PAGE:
Digital Rights Management (DRM)
GOG.com and Itch.io generally deliver DRM-free copies of games, although some might require additional DRM for online-based features. GamersGate, Epic Games Store and Humble Store also offer a substantial DRM-free catalogue, and some titles on Steam are also in essence DRM-free post-download.
Games which use a disc check include The Sims 3 and Age of Empires III.
For a list of games, see games using Disc check DRM.
Games which use a CD-key include Tom Clancy's H.A.W.X.
For a list of games, see games using CD key DRM.
Games which require online activation include Company of Heroes.
For a list of games, see games using Online activation DRM.
Games that set an activation limit include Mirror's Edge, Crysis and Spore.
For a list of games, see games using Activation limit DRM.
Services such as Steam and Origin are examples of account-based DRM.
For a list of games, see games using Account DRM.
Games that require a constant internet connection include Diablo III.
For a list of games, see games using Always online DRM.
Google Stadia is an example of cloud-based gaming.
Many DOS-era games like The Secret of Monkey Island utilized some form of physical DRM system.
For a list of games, see games using Physical DRM.
For a list of games, see games using Arxan Anti-Tamper DRM.
Easy Anti-Cheat (EAC) is designed to counter cheating in multiplayer games using various methods, however it has also been used to prevent the use of third-party modding tools (such as 3DMigoto) in singleplayer games.
Epic's equivalent of Steamworks, mostly geared toward supporting the Epic Games Store, though it appears that it can also work independently of it.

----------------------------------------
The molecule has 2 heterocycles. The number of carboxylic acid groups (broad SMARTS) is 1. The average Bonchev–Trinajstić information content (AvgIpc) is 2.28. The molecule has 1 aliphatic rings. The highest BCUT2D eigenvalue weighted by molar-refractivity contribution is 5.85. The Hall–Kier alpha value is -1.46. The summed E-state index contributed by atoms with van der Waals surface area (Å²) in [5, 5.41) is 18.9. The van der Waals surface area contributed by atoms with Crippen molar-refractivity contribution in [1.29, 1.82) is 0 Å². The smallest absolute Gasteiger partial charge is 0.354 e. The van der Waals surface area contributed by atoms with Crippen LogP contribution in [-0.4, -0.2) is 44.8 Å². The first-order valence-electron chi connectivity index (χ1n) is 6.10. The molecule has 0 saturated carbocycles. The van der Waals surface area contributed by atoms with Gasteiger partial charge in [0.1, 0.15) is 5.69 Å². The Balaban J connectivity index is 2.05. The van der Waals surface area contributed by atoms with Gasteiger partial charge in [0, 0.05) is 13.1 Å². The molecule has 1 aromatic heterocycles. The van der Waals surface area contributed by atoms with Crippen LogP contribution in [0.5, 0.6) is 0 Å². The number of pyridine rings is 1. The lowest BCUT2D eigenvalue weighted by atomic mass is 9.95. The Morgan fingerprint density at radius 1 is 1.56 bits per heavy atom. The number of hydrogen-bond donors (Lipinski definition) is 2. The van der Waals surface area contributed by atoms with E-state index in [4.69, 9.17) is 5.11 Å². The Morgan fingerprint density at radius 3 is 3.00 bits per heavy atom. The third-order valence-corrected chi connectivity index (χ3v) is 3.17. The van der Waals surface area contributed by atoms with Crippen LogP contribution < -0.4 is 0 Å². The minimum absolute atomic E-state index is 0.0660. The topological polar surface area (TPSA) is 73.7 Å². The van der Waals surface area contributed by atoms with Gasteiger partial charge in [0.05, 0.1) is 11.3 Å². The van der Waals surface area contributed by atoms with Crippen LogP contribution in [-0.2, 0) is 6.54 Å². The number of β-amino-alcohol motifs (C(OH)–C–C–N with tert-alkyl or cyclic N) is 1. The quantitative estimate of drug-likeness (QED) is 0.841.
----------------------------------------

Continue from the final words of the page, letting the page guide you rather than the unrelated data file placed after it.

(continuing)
See the main article for more information. For a list of games, see List of Games for Windows - LIVE games.
For a list of games, see games using Microsoft Store DRM.
For a list of games, see games using Origin DRM.
For a list of games, see games using SafeDisc DRM.
For a list of games, see games using SecuROM DRM.
One of the most common and longest enduring forms of DRM, SecuROM uses a variety of methods to verify the integrity of a game, as well as prevent disc copying of the protected material. The original disc-based DRM solution is simply called "SecuROM", or sometimes SecuROM Disc Authentication, while the online activation-based version meant for digital distribution is called SecuROM Product Activation. At the launch of a game and during play SecuROM (both versions) would also monitor the system, preventing the game from running if it detects applications or tools that can be used to enable piracy, disassembly, or hacking of the game.
The disc-based version of SecuROM works by using strong software encryption along with a special signature applied to the physical disc during manufacturing. The game will only launch if the original disc that carries the special signature of the game is detected, otherwise an error message will be shown instead.
For a list of games, see games using SecuROM Product Activation DRM.